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Vectibix Warnings and Precautions

You may develop potentially life-threatening skin reactions during treatment with Vectibix. People receiving this chemotherapy medication may also experience serious lung problems or infusion reactions with this drug. Other safety precautions with Vectibix involve understanding the warnings of potential drug interactions and an increased risk for eye problems. Also, women who are pregnant or breastfeeding should talk to their healthcare provider before beginning treatment.

What Should I Tell My Healthcare Provider?

Talk with your healthcare provider prior to receiving Vectibix® (panitumumab) if you have:
 
  • Ever been told you have electrolyte abnormalities, such as low calcium or magnesium blood levels
  • Frequent sun exposure
  • Lung disease
  • Any allergies, including to foods, dyes, or preservatives.
 
Also, let your healthcare provider know if you are:
 
  • Breastfeeding
  • Pregnant or thinking of becoming pregnant.
 
You should also tell your healthcare provider about all other medications you are taking, including prescription and nonprescription medicines, vitamins, and herbal supplements.
 

Specific Precautions and Warnings With Vectibix

Some warnings and precautions to be aware of prior to receiving this medication include the following:
 
  • Most people who receive Vectibix will experience a skin reaction during treatment. Skin reactions can include an acne-like or other type of rash or itchy, red, dry, cracking, or peeling skin. The reactions usually appear on the face, neck, or trunk, but can occur anywhere on the body, including around the eyes. Severe skin reactions can become infected, which could cause death.

In clinical trials, most reactions happened within the first two weeks of starting treatment and resolved within three months after the last Vectibix dose. Contact your healthcare provider immediately if you develop any skin reaction during treatment with this drug.

  • Sun exposure can increase the risk of developing Vectibix skin reactions. You should limit your time in the sun during treatment and for two months after your last dose. Be sure to wear protective clothing, such as a hat, and sunscreen when outside.
 
  • This medicine is only approved for use in people who have cancer that expresses a certain protein known as epidermal growth factor receptor (EGFR). Your healthcare provider will test you for EGFR before treatment.
 
  • There have been rare reports of serious lung disease occurring in people receiving Vectibix. Let your healthcare provider know if you develop any breathing problems, persistent cough, or wheezing during treatment. He or she may recommend you stop receiving Vectibix treatment.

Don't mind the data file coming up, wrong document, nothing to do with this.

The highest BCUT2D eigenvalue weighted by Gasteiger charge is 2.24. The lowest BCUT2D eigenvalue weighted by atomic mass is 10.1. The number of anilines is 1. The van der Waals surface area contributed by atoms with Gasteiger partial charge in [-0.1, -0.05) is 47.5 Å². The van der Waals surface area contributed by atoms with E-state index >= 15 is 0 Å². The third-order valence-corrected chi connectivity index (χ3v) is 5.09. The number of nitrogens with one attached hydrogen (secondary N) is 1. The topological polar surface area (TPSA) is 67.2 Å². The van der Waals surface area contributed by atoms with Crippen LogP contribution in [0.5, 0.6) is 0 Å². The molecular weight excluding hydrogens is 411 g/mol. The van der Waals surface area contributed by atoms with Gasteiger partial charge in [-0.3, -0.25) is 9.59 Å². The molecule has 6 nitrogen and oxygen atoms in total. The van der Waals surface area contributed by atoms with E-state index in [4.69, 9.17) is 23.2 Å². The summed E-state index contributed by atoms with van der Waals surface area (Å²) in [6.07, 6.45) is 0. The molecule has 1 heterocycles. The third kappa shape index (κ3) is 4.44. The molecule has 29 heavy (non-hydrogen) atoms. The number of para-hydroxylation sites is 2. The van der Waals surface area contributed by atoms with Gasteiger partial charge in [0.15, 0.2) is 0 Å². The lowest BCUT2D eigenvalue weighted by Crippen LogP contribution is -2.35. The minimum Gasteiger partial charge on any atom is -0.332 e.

• Vectibix can cause an infusion reaction, which is a potentially life-threatening, allergic-type reaction that may occur during or shortly after receiving a dose. Your healthcare provider may choose to give you other medicines before your Vectibix dose to help prevent an infusion reaction. If you have an infusion reaction, your healthcare provider may slow down or stop your dose. Let your healthcare provider know immediately if you experience symptoms of an infusion reaction, which may include:
 
    • A skin rash or hives
    • Difficulty breathing
    • Shortness of breath
    • Fever
    • Chills.
 
  • You may develop low blood magnesium or calcium levels during treatment. Your healthcare provider will periodically monitor your magnesium and calcium levels, using a simple blood test, during treatment and for at least eight weeks after treatment ends. If your calcium or magnesium levels become too low, you may need oral or intravenous replacement to bring the levels back to normal.
 
  • This medication has been reported to cause potentially serious eye problems, including inflammation of the cornea (the front part of the eye). These eye problems can lead to serious complications that could cause loss of vision. Let your healthcare provider know if you have any signs of eye problems, such as:
 
    • Eye pain or redness
    • Excessive tearing
    • Blurred vision.
 
 
  • It is unknown if Vectibix passes through breast milk. Therefore, if you are breastfeeding or plan to start, discuss this with your healthcare provider prior to receiving the drug (see Vectibix and Breastfeeding).
 
  • Vectibix is a pregnancy Category C medication. This means it may not be safe for use during pregnancy, although the full risks are currently unknown (see Vectibix and Pregnancy).
 
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Vectibix Medication Information

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